Review: Gorillaz – Plastic Beach

If it takes us a few listens to really get into the Gorillaz newest album. Can we blame ourselves?

We are forced fed music that is derivative of another. Pop music all sounds the same, with each artist essentially sounding like the one who came 3 months before them. When we hear something as creative and dynamic as Damon Albarn’s latest project, we’re almost left scratching our heads.

This is the reaction that I got when I first listened to Plastic Beach. The sort of “what are they doing here? This isn’t radio friendly!” mentality has invaded my sensibilities and in a word, tainted how I look at music that is not directed at a mainstream audience. Strip all of those fears away and you have a nearly perfect album, from the Orchestral Intro all the way until the end. Is it as good as their sophomore follow up Demon Days? Not exactly, but it’s a capable album nonetheless.

Like the previous two albums, the cartoon characters recruit some unlikely collaborators: Snoop Dog, De La Soul, Yukimi Nagano, and the The Lebanese National Orchestra for Oriental Arabic Music just to name a few. However, as a producer, Damon crafts each beat to compliment the artist, making it sound like a whole product rather than the phoned in collaborations that seem to be dominating the music industry these days.

Case in point, “Welcome to the World of Plastic Beach,” evokes a laid back, West Coast vibe, with Snoop talking rather than rapping over the song, giving him a more poetic vibe, while Stylo somehow pulls off having Mos Def bounce over the disco synth beat, while soul legend Bobby Womack somehow is able to fit into place on the hook. Mark Smith, of post-punk band The Fall, is used magically, let sparingly, proving some spooky vocals on for what most would consider an instrumental track, while Couch Sessions favorite Yukimi Nagano’s voice is used to perfection singing hooks on the track “Empire Ants.”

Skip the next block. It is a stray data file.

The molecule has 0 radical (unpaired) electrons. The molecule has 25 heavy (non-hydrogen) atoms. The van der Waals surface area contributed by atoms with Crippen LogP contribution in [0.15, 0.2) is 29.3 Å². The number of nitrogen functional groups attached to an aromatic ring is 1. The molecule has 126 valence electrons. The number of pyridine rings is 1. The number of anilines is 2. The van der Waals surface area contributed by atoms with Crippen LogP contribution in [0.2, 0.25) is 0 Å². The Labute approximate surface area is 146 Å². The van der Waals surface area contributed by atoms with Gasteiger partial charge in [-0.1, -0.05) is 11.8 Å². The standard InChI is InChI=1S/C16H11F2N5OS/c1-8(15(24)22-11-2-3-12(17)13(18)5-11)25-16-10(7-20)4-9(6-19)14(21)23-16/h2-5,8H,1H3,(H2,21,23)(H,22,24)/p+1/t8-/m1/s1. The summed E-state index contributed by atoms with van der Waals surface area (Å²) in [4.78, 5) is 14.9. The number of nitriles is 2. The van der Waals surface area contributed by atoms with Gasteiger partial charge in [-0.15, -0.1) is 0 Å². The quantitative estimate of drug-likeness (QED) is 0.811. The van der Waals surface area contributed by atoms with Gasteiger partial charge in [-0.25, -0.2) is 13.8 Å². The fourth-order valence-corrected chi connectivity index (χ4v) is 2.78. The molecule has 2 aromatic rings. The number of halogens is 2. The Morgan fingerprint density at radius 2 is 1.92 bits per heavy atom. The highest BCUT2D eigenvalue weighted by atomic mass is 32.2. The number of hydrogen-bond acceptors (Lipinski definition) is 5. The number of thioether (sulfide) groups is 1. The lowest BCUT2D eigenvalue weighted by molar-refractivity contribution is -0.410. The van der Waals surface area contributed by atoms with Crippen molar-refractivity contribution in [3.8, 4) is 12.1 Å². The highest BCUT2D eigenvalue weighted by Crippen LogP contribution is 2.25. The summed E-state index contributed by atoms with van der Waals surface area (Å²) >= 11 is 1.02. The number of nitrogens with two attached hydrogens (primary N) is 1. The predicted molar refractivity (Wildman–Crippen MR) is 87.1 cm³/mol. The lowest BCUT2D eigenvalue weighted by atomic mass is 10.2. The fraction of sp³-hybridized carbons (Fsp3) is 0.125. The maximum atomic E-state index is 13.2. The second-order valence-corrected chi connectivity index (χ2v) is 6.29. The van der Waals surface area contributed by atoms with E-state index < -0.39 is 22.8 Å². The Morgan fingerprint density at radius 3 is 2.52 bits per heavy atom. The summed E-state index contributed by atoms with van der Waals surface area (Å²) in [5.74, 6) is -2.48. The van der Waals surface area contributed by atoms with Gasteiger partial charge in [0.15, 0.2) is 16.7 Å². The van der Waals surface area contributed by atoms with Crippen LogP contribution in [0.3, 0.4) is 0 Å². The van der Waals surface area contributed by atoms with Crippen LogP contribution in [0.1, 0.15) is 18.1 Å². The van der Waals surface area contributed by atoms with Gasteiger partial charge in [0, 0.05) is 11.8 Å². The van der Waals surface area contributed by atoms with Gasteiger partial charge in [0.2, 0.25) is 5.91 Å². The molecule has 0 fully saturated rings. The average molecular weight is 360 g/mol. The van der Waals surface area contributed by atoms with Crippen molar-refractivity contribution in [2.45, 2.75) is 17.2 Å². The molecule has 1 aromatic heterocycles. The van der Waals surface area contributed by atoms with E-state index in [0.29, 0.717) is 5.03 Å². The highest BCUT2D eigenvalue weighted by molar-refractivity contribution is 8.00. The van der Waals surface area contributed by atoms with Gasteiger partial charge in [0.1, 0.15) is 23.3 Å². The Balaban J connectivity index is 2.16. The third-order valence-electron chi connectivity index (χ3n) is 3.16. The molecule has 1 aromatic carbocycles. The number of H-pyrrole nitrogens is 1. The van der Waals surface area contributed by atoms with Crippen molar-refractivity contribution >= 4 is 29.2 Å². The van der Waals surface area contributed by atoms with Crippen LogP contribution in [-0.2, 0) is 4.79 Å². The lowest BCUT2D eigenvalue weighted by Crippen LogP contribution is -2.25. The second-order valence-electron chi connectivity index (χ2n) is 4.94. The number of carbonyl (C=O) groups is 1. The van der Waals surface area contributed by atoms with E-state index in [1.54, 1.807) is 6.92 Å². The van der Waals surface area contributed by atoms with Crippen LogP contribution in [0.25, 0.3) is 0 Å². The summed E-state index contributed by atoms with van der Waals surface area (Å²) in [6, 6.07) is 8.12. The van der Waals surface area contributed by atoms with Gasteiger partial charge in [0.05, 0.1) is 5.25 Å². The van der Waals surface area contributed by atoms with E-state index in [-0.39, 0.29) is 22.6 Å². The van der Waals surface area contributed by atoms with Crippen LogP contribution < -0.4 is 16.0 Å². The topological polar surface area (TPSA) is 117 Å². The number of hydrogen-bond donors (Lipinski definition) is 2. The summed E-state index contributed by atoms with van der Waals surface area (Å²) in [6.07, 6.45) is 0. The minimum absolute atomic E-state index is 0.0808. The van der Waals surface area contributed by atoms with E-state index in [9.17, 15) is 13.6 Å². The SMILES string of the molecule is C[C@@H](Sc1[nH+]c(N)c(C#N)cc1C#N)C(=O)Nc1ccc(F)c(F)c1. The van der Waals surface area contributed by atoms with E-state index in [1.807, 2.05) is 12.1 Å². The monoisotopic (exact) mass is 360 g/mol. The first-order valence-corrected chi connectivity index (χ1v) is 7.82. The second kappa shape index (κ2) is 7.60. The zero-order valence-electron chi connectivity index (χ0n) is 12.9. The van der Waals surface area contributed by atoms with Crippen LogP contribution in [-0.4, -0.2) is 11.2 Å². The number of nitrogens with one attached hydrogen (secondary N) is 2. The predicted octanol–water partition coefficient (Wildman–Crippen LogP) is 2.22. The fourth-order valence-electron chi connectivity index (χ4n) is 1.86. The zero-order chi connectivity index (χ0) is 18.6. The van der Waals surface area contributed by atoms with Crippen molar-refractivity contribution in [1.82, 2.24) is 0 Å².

It seems like Damon could even make Gucci Mane sound great over his spooky instrumentals. The production is where the strength lies in this album. Take my favorite track on the album, “Broken.” The track beautifully integrates some Spaghetti Western strings over a dope bassline, making one of the best that hip-hop (or trip-hop) tracks we’ve seen in the past 10 years.

Having all this said, Plastic Beach sounds a little dated after the 5th listen. When the animated troupe dropped in 1999, they were the most groundbreaking project to come to music in a while. Since then, it seems that everybody and their mother has discovered a knack for making great instrumentation. Think Kanye West and 808 and Heartbreaks, or many of the new electro hipster groups that have sprang up in the past few years. Even though Plastic Beach is a cut above a lot of these new groups, the album lacks the “epic” nature of their previous effort, and the pop sensibilities of their debut album, thus limiting it’s staying power. Not a bad thing by any means, but something that I took note of while listening to the CD.

Even still, Plastic Beach is better than most anything that has dropped on the musical market this year and is still worth a buy. True Gorillaz fans need to have this in their collection, and people who may be frustrated with the nature of pop music today might want to get a breath of fresh air thanks to some unlikely cartoon characters.